the International Primate Sanctuary, and a member of
the permanent faculty of the FSU-Panama branch, will
be leading the program and teaching the courses. For
more information Web Site: ~cppanama/ipsp/Program.htm>.


Neotropical Primates 7(1), March 1999


IX CONGRESS BRASILEIRO DE PRIMATOLOGIA
- Em 1979 foi criada a Sociedade Brasileira de
Primatologia que, a partir de entio, passou a
organizer, bianualmente, o Congresso
Brasileiro de Primatologia, reunindo
pesquisadores e estudantes do Brasil e de outros pafses
interessados em nossa fauna de primatas. Os trabalhos
apresentados no Congresso sao publicados numa sdrie de
livros A Primatologia no Brasil, cujo 70 volume estard
pronto antes do Congresso de 1999. Originalmente, o
Congress era organizado em paralelo com o Congresso
Brasileiro de Zoologia, mas corn o grande crescimento da
primatologia no Brasil nos iltimos anos, o Congresso
passou a ser organizado independentemente, em data
diferente. Atualmente, o Congresso tem reunido cerca de
duzentos participants, dentre pesquisadores brasileiros e
estrangeiros e estudantes. Em 1999, o IX Congresso
Brasileiro de Primatologia serd realizado na regiao Sudeste,
no Museu de Biol6gia Mello Leitio, Santa Teresa, Espirito
Santo nos dias 25 a 30 dejulho, com a comemoraqao dos 20
anos da SBPr, e acredita-se que podera haver um maior
ndmero de participants.
Em funigo da crescente preocupagio com a preservago
da biodiversidade e pelo fato de terms virias esp6cies de
primatas brasileiros ameagadas de extinqAo, o tema escolhido
para 1999 6 a conservag~o, que sera abordadapor divers s
cientistas com diferentes enfoques. Al6m disto, por ser o
iltimo Congresso deste sdculo, seri o palco para a avaliacao
do crescimento da primatologia no Brasil e para a discussao
das perspectives para o S6culo XXI. 0 Congresso oferecera
mini-cursos e organizard mesas redondas, conferencias,
palestras e sess6es de paindis. Em complement As
atividades cientificas, serao organizadas atividades
culturais e visits a sitios de interesse primatol6gico.
Santa Teresa 6 uma pequena cidade de colonizagao
predominantemente italiana, localizada na regiao serrana
do estado do Espfrito Santo, a 80 km da cidade de Vit6ria.
Em Santa Teresa estA localizado o Museu de Biologia Prof.
Mello Leitao, fundado por Augusto Ruschi em 1949, que
estaricomemorando seu cinqtlentendrio em 1999. O0 Museu
tem tradiqao em atividades de pesquisa e conservagao da
Mata Atlantica e tem desenvolvido trabalhos na Area de
primatologia, sendo um criadouro cientifico de primatas do
genero Callithrix. Inscrie6es e Envio de Resumos: Em breve
serao envidas informaq6es detalhadas sobre inscrig5es e
apresentan6es de trabalhos no Congresso. Programafdo
Preliminar: 1) Conferencias Conservacao de primatas -
Desafios para o Sdculo XXI; e Conservagao de primatas
neotropicais; 2) Mesas Redondas Conservacao de
primatas no Brasil; Sistemdtica, biogeografia e evoluqdo de
primatas neotropicais; Cogniqao, visao e comunicacao em
primatas; Manejo de primatas em cativeiro; 3) Palestras -






Neotropical Primates 7(1), March 1999

Comunidades de primatas neotropicais; A hist6ria da
primatologia no Brasil; Estrat6gias reprodutivas de primatas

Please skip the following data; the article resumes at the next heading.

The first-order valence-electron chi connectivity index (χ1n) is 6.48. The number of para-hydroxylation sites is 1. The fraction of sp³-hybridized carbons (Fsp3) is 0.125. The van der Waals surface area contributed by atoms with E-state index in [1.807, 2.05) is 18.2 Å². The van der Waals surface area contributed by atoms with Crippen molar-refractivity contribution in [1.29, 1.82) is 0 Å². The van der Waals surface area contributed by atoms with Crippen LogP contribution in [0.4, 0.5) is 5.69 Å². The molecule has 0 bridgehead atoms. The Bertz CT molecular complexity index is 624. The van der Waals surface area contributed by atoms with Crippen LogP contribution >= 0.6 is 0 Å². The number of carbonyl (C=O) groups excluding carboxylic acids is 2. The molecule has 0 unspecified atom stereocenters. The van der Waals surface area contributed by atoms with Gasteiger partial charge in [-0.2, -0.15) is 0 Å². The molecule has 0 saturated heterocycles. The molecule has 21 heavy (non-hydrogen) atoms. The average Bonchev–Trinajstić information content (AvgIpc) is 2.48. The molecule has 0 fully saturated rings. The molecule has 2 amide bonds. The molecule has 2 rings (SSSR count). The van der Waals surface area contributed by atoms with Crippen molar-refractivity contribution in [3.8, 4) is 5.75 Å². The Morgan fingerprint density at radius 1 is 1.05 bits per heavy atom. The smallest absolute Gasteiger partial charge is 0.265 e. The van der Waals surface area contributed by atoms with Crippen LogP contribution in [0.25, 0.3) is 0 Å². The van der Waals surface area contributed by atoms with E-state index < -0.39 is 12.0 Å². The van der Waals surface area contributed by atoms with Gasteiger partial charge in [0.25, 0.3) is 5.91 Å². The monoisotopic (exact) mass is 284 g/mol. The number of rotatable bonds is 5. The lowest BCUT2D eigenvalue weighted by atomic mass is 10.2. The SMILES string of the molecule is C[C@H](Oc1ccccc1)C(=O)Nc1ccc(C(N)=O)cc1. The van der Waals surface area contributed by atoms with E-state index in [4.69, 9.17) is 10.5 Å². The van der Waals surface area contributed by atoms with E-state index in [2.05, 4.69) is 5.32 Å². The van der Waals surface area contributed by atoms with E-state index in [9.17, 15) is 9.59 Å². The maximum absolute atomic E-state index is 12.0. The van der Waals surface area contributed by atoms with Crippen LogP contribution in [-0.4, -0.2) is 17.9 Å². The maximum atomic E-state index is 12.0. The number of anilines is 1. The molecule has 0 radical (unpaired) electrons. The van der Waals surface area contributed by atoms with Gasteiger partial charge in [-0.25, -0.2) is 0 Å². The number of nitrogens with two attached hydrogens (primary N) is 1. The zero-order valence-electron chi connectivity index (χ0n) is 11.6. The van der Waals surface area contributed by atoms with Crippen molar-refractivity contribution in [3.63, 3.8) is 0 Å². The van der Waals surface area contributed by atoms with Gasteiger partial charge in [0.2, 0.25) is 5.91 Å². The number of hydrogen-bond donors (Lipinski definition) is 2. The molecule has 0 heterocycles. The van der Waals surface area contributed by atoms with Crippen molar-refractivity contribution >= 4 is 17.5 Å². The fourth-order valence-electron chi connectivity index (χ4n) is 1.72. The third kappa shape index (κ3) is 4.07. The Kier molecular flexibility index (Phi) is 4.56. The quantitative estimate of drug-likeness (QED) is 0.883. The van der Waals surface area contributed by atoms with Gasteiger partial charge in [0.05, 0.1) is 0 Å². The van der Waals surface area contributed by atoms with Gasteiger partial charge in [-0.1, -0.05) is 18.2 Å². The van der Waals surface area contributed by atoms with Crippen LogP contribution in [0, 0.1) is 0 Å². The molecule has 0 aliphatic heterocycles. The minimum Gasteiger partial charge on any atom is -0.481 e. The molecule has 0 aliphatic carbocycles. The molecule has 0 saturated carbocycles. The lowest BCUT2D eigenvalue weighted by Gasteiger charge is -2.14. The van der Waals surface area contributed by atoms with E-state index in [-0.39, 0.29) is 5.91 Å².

neotropicais; A biogeografia dos primatas da Amazonia; A
biogeografia dos primatas da Mata Atlantica; Evoluhao da
comunicaqao em primatas neotropicais; Desafios no estudo
do comportamento os primatas como modelo; Avangos
nos estudos do comportamento social de calitriquideos;
Avanqos nos estudos do comportamento social de
cebfdeos; Ecologia alimentar em primatas neotropicais; Etica
e legislaqdo em pesquisas corn primatas; A gen6tica e a
conservacgo de primatas; 4) Mini-cursos Sistemitica e
biogeografia de primatas; T6cnicas de estudo do
comportamento de primatas; Manejo de primatas em
cativeiro; Comportamento social de calitriquideos;
Bioacdstica de primatas; Biologia da conservagao de
primatas. Comissao Coordenadora: Alcides Pissinatti,
S6rgio L. Mendes, Patrfcia Izar, Cristina Santos, Adriana
Rfmoli, Jos6 Rlmoli. InformafOes: S6rgio L. Mendes, Museu
de Biologia Prof. Mello Leitao, 29650-000 Santa Teresa,
Espirito Santo, Tel/Fax: (027) 259-1182, e-mail:
. Home page da SBPr: www.sbpr.org.br>.

EUROPEAN MARMOSET RESEARCH GROUP
^ The 5th Winter Workshop of the European
Marmoset Research Group (EMRG) was
held in Paris 14-16 December 1998. The
EMRG sponsors these meetings to increase understand-
ing of the usefulness of common marmosets in biomedical
research and to bring together investigators in basic and
applied research in academic, pharmaceutical and contract
research institutions. The theme of the December 1998 meet-
ing was Marmosets in Biomedicine and as Models for
Human Disease, and focused on (1) the immune system
and its pathology in common marmosets, (2) particular bio-
medical applications in which the common marmoset is
proving to be a key research model, including multiple scle-
rosis, ischaemic stroke, Parkinson's disease and osteoporo-
sis, and (3) common marmoset biology and the develop-
ment of husbandry and research methods. The relatively
large amount of time allotted to discussion of issues raised
is becoming a valued hallmark of these gatherings.
Part 1. The Common Marmoset and the Study of the Im-
mune System and its Pathology. An overview of major points
in immunology 200 years in 20 minutes Gareth Griffiths;
The immunology of the marmoset, and its suitability for
immuno-toxicological studies Reinhard Neubert; Further